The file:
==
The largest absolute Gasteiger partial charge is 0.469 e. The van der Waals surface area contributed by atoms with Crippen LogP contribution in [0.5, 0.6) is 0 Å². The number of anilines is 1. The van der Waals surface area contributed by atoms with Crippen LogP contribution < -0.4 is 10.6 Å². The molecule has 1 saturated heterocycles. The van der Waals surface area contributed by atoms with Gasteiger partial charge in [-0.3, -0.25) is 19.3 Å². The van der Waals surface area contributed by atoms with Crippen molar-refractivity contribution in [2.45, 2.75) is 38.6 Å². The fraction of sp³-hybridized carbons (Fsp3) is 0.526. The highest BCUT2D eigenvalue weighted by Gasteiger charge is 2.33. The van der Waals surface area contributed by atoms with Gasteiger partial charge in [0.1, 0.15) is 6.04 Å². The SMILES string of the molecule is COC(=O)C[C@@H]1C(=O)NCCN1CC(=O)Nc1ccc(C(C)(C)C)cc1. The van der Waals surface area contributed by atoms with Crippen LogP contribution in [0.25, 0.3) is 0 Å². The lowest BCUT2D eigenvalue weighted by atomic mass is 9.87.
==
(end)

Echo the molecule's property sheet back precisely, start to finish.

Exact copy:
The largest absolute Gasteiger partial charge is 0.469 e. The van der Waals surface area contributed by atoms with Crippen LogP contribution in [0.5, 0.6) is 0 Å². The number of anilines is 1. The van der Waals surface area contributed by atoms with Crippen LogP contribution < -0.4 is 10.6 Å². The molecule has 1 saturated heterocycles. The van der Waals surface area contributed by atoms with Gasteiger partial charge in [-0.3, -0.25) is 19.3 Å². The van der Waals surface area contributed by atoms with Crippen molar-refractivity contribution in [2.45, 2.75) is 38.6 Å². The fraction of sp³-hybridized carbons (Fsp3) is 0.526. The highest BCUT2D eigenvalue weighted by Gasteiger charge is 2.33. The van der Waals surface area contributed by atoms with Gasteiger partial charge in [0.1, 0.15) is 6.04 Å². The SMILES string of the molecule is COC(=O)C[C@@H]1C(=O)NCCN1CC(=O)Nc1ccc(C(C)(C)C)cc1. The van der Waals surface area contributed by atoms with Crippen LogP contribution in [0.25, 0.3) is 0 Å². The lowest BCUT2D eigenvalue weighted by atomic mass is 9.87.